Tribeca Visitor’s Guide

Why come here?
1. Because Tribeca is gorgeous, an amazing mix of old New York and industrial America. 2. Because it’s just north of the World Trade Center site, which you’re probably visiting anyway (and Century 21, too). 3. Because you keep hearing the name—thanks to Robert De Niro, the Tribeca Film Festival, the Subaru Tribeca, and/or Jay-Z—and you want to know what the actual place is like. One of the great joys of Tribeca is just wandering and admiring the streetscapes—wooden water towers, cobblestones, street art, loading docks, metal awnings, all of it.

What’s Tribeca?
Everyone agrees that the northern border of the Triangle Below Canal—the phrase from which Tribeca gets its name—is Canal Street. But the neighborhood is a fairly recent phenomenon, and its borders have spread. This site tends to consider it bordered by the Hudson River to the west, Broadway to the east, and Ground Zero to the south.

West Broadway is a totally different street than Broadway. (And there’s also an East Broadway over in Chinatown.)


Must-see spots
1. Staple Street. Possibly the coolest street in Manhattan, thanks to the bridge (see photo above). Also, the south end leads to….
2. Duane Park. Twenty-five years ago it was a dump, now it’s a gem.
3. The Ghostbusters firehouse (Ladder 8) at Varick and N. Moore Sts.
4. Hudson River Park between Laight and Canal Sts. The entire park is a treat, but the Tribeca section has a hilly boardwalk that, on a pretty day, is unsurpassable. Plus, you can see the Statue of Liberty in the distance. On Pier 25 (at N. Moore), there’s a mini golf course, a big playground, and a historical ship.
5. New York by Gehry. Frank Gehry’s rippled skyscraper (at 8 Spruce St.) isn’t in Tribeca, but you can see great views of it from Broadway and City Hall Park.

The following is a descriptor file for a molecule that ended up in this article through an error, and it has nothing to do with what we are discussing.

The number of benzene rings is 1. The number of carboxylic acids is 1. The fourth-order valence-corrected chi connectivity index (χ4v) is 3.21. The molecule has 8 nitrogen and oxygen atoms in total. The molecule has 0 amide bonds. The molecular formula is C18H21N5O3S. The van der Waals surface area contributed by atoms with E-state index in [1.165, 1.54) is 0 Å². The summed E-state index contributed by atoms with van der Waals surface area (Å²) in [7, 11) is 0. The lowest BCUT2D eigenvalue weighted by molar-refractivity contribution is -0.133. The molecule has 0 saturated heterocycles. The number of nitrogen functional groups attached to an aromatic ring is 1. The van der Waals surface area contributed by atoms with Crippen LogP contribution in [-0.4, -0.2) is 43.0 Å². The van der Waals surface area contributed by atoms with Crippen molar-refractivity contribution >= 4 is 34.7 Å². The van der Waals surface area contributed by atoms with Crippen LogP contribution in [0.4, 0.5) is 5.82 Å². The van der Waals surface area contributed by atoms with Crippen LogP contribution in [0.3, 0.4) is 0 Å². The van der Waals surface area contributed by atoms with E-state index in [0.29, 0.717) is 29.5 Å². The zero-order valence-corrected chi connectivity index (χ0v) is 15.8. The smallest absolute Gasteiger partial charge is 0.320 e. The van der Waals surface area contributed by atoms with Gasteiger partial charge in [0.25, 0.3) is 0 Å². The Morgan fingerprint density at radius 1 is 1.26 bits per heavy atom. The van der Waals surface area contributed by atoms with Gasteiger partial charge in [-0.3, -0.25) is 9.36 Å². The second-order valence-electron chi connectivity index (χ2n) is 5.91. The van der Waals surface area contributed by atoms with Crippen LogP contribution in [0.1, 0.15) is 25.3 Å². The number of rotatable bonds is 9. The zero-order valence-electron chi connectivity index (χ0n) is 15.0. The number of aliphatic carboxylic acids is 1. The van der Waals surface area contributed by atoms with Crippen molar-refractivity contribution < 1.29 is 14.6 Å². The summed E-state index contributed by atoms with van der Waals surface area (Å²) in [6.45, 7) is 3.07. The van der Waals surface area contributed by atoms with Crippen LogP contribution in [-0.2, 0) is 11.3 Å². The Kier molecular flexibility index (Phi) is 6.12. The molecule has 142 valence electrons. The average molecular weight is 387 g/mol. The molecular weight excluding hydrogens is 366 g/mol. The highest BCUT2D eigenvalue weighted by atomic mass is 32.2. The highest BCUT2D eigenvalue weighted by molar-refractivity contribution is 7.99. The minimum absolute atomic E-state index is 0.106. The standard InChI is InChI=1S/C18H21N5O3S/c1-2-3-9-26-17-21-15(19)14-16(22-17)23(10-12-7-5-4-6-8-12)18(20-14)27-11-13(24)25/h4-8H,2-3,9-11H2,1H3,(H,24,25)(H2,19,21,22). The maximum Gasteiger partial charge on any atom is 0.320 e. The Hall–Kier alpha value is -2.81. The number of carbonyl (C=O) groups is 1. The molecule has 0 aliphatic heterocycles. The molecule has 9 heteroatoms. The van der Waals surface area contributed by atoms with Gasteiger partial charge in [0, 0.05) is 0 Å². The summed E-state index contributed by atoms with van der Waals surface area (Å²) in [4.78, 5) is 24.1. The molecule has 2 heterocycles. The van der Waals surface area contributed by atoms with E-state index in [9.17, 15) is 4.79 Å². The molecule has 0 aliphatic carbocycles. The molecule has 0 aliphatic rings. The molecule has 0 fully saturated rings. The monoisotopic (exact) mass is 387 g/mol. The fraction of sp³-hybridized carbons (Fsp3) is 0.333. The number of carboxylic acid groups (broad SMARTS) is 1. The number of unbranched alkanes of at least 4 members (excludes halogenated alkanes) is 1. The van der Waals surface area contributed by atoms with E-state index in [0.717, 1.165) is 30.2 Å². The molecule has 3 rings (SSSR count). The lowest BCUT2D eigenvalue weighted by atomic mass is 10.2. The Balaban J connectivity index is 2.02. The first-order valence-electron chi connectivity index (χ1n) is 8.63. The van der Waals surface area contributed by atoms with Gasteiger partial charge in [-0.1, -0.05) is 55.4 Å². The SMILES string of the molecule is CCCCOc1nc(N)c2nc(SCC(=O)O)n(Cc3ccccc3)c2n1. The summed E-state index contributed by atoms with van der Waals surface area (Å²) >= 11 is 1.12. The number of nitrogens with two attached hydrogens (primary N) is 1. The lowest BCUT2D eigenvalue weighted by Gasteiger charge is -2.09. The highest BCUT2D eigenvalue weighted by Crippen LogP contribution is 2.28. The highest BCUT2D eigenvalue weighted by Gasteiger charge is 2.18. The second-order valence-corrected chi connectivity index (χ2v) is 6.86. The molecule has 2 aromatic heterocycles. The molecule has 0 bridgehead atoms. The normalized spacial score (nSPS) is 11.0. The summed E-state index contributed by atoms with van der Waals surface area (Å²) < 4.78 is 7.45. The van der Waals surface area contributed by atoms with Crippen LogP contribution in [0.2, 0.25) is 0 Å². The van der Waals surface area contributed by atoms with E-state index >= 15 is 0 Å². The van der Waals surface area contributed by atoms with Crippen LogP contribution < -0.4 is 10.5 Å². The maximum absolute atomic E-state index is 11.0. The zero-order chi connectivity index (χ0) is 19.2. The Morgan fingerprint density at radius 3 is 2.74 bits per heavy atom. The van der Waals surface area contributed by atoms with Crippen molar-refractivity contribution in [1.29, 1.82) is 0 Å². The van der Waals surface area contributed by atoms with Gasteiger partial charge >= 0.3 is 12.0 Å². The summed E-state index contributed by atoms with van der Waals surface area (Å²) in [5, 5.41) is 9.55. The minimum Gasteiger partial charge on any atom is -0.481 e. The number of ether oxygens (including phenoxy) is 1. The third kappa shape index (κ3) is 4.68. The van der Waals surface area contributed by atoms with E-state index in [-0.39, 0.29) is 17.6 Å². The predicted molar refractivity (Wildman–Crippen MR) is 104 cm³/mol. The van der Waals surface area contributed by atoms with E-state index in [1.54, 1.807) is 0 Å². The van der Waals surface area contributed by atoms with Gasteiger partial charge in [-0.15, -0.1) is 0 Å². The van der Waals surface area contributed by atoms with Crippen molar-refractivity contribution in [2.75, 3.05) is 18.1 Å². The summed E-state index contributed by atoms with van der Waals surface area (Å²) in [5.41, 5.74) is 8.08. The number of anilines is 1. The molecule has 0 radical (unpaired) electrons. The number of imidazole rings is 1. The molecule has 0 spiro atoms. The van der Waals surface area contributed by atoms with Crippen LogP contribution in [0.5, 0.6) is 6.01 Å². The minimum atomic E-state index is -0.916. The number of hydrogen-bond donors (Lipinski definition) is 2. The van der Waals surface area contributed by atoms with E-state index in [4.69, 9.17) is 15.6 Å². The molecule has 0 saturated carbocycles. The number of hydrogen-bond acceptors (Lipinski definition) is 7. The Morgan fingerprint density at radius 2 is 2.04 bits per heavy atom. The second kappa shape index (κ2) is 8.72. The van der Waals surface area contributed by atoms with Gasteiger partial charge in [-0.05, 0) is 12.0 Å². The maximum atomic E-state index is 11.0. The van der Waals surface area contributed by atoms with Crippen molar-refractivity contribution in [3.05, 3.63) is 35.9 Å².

Takahachi Bakery

I encourage you to check out the Tribeca Citizen Restaurant Guide—the neighborhood has a lot of wonderful restaurants, but they’re scattered all over. You can search by cuisine, level of formality, and newness, as well as see them plotted on a map.

Tribeca is full of terrific shops (with relatively few chain stores), but here are ones that (a) sell stuff you might buy while on a trip, and/or (b) you can’t find everywhere….
••• Korin for Japanese knifes (they’ll ship).
••• There are many great kids’-clothing stores: Babesta, Torly KidBit’z Kids, Shoofly, Koh’s Kids, Polarn O. Pyret…. Most sell toys, too.
••• Boomerang Toys for regular toys; Playing Mantis for eco-sensitive toys; Balloon Saloon for kitsch.
••• J. Crew Liquor Store, J. Crew’s Ludlow Shop, Grown & Sewn, and the Armoury for cool men’s clothes.
••• Steven Alan Annex and James Perse for cool men’s and women’s clothes; Patron of the New for high fashion for women and men.
••• Nili Lotan, Otte, A Uno Tribeca, Christina Lehr, Roberta Roller Rabbit, Haus Alkire, Agatha Ruiz de la Prada, and La Garçonne for women’s clothes; Edon Manor for highest-end shoes.
••• Gurhan Atelier for jewelry; Ted Muehling for jewelry and objets d’art.
••• Shinola for bikes, watches, leather goods, journals, and other American-made stuff.
••• Philip Williams Posters for every kind of vintage poster.
••• Home decor: Espasso (Brazilian), Abhaya (Asian antiques), Stillfried Wien (new and vintage Austrian), Oly, Uhuru, David Weeks Studio, Stella for bedding and the like, Let There Be Neon for neon signs.

••• The Greenwich Hotel
••• Conrad New York (in Battery Park City)
••• The Roxy (formerly known as the Tribeca Grand)
••• Smyth
••• Duane Street Hotel
••• Sheraton Tribeca
••• Tribeca Blu Hotel
••• Cosmopolitan Hotel
••• Hilton Garden Inn
••• Canal Park Inn
••• There are also a few worthy hotels just north of Canal: Hotel Hugo, The James, Sixty Soho, and Soho Grand.